Canada: Water surpluses to emerge in much of Northern Ontario

24 October 2018

The 12-month outlook for Canada through June 2019 indicates vast, isolated pockets of intense water deficit in the country, particularly in the east.

Intense deficits are forecast to encompass large blocks in: eastern Quebec from the Caniapiscau Reservoir to the Gulf of St. Lawrence; around Lake Mistassini in central Quebec; Ontario’s eastern border; northeastern Manitoba along Hudson Bay, in the center of the province north of Lake Winnipeg, and in the southeastern corner surrounding the city of Winnipeg; southern Saskatchewan including Regina; the Upper and Middle Athabasca River region and northwestern Alberta; surrounding Prince George, British Columbia and the Skeena River region in the northwest.

Areas of surplus include exceptional surpluses in northwestern Saskatchewan around Churchill Lake westward to Fort McMurray, Alberta, and surpluses of varying intensity in southeastern British Columbia.

The 3-month maps (below) show the evolving conditions in more detail.

The forecast through December indicates that the extent of exceptional deficits in the east will shrink somewhat. Areas of varying deficit include Newfoundland, much of northern Quebec (QC) into Newfoundland and Labrador, from Lake Mistassini in western QC past the border into Ontario (ON), north of Ottawa (in ON), west of Sherbrooke (in QC), and New Brunswick (NB). Moderate to severe surpluses will emerge in much of northern ON, but intense deficits will persist in the northwest.

Deficits will diminish considerably in the southern portions of the Prairie Provinces, with some moderate deficits lingering in southern Manitoba and emerging along the North Saskatchewan River. The pattern of anomalies across the northern portion of the Prairie Provinces will remain much the same as in the prior three months, though intense deficits will emerge in northern Saskatchewan. Deficits in the Upper and Middle Athabasca River watershed in Alberta will downgrade from exceptional to severe. In British Columbia (BC), surpluses will continue to emerge in the southeast and will increase in the north from Fort St. John west past Williston Lake.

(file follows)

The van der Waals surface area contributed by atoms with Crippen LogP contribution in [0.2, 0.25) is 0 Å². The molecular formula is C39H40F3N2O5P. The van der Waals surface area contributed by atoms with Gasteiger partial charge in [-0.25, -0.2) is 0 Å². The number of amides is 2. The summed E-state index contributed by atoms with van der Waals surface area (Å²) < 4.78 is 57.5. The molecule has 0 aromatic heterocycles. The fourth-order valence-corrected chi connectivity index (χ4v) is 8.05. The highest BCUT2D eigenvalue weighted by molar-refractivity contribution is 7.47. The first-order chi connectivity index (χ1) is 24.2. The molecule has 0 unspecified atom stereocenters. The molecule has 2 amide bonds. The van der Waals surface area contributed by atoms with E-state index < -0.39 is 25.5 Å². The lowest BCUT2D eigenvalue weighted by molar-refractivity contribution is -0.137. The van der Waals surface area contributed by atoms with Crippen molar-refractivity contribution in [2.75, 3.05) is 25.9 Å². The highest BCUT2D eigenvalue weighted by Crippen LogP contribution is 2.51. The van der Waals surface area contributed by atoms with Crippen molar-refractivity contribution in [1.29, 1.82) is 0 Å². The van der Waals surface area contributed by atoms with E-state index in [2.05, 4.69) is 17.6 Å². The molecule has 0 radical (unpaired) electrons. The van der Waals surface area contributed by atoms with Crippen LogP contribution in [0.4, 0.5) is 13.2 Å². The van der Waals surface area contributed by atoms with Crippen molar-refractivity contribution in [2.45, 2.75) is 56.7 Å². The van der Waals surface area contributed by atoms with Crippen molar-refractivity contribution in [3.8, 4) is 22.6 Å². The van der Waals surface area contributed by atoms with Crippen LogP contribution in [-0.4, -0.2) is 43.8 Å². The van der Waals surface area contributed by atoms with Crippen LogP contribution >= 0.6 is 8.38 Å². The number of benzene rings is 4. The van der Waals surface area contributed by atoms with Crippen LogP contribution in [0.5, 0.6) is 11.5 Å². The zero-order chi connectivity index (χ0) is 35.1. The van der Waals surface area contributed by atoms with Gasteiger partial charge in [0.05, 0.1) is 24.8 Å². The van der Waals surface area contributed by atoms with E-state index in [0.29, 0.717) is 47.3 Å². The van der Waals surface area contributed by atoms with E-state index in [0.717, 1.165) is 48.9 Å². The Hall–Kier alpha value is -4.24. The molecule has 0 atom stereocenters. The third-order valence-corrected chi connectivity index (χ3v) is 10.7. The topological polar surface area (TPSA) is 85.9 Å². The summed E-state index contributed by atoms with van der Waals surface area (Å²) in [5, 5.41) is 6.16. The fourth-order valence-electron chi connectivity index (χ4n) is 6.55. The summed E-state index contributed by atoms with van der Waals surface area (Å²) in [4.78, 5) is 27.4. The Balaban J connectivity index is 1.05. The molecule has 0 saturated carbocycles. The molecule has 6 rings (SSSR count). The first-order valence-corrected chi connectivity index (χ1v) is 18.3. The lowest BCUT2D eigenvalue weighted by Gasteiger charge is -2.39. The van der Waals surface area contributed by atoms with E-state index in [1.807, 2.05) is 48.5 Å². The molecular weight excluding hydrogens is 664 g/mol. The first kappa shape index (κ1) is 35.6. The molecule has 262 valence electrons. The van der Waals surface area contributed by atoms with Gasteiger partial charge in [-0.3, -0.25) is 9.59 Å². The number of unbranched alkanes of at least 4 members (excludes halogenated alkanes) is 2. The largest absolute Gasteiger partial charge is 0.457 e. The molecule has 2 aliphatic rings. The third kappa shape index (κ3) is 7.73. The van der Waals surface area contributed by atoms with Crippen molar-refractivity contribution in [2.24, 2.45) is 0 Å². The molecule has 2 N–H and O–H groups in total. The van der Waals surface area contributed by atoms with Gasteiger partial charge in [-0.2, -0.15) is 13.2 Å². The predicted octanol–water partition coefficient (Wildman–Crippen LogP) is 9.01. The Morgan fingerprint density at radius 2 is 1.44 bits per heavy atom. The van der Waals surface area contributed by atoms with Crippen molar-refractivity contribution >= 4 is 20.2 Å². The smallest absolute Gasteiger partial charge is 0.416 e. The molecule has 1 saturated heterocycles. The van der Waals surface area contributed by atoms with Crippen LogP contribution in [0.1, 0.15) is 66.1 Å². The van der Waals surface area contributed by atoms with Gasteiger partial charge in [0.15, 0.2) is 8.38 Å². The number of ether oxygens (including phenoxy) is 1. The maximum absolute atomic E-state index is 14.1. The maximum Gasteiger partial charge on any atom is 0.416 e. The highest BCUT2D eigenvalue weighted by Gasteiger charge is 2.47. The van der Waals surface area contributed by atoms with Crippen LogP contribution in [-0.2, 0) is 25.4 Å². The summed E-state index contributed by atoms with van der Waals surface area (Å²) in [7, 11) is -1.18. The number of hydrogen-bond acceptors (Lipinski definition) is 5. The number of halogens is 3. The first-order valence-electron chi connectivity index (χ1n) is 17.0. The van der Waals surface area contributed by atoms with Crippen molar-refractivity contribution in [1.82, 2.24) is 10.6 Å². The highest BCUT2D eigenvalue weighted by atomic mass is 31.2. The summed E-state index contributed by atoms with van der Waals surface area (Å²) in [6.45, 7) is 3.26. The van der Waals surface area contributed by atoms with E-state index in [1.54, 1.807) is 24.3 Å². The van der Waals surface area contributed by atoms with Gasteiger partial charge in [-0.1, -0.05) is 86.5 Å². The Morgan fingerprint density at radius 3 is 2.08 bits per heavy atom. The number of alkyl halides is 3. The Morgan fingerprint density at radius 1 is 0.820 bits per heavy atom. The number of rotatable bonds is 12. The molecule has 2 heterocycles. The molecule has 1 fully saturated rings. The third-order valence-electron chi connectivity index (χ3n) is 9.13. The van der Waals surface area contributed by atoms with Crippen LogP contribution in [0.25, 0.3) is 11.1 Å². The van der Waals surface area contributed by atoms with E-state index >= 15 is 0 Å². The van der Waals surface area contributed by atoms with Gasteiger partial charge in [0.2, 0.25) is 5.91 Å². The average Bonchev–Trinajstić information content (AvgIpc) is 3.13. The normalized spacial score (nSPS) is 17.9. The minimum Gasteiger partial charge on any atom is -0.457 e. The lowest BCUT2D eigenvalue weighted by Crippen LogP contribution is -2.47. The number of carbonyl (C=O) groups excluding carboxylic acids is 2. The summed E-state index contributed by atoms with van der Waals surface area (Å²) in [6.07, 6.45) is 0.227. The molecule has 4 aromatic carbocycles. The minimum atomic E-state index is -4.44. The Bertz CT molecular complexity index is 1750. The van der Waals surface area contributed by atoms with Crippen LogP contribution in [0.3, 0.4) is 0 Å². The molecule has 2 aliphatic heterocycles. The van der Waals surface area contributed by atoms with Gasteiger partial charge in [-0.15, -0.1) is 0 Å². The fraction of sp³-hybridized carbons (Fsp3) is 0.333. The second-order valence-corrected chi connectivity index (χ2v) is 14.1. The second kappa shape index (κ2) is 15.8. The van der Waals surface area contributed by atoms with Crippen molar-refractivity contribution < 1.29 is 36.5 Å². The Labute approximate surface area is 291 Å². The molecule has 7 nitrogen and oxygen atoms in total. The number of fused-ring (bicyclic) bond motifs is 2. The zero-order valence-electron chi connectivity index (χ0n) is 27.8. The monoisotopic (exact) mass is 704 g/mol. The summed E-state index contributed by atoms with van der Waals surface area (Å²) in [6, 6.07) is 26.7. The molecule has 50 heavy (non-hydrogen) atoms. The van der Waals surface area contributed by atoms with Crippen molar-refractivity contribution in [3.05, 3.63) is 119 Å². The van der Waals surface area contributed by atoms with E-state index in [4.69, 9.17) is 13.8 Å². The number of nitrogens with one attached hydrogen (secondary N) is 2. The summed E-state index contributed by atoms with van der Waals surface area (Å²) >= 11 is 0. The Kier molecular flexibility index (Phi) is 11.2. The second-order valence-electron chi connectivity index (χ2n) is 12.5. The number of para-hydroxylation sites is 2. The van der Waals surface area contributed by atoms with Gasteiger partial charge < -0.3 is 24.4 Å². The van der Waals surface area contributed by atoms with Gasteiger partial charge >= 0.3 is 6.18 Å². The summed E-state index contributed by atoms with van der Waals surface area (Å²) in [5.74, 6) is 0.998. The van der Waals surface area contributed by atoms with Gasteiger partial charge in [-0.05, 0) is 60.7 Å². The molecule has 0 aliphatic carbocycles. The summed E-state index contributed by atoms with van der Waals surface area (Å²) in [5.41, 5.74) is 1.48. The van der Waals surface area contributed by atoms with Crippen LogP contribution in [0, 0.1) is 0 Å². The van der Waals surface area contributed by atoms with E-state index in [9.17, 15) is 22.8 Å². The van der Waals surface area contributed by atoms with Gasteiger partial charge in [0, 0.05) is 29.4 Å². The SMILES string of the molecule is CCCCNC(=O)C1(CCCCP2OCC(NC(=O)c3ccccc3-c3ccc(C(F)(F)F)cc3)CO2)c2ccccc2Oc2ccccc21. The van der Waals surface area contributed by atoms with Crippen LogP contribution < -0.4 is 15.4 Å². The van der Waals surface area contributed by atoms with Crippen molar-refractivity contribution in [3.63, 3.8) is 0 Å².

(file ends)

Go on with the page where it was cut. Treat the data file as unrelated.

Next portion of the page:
From January through March, the overall pattern of anomalies is expected to be similar to the forecast for October through December. However, deficits will nearly disappear in NB and around Ottawa and Sherbrooke, will downgrade somewhat near Lake Mistassini (QC), and will shrink in the Skeena River region of western BC, transitioning to moderate surplus in the Lower Skeena watershed. Back east, moderate surpluses will emerge around Montreal.

The forecast for the final three months – April through June – indicates widespread, primarily moderate deficits throughout much of the country, and moderate surpluses in QC east of the Manicouagan Reservoir.

(It should be noted that forecast skill declines with longer lead times.)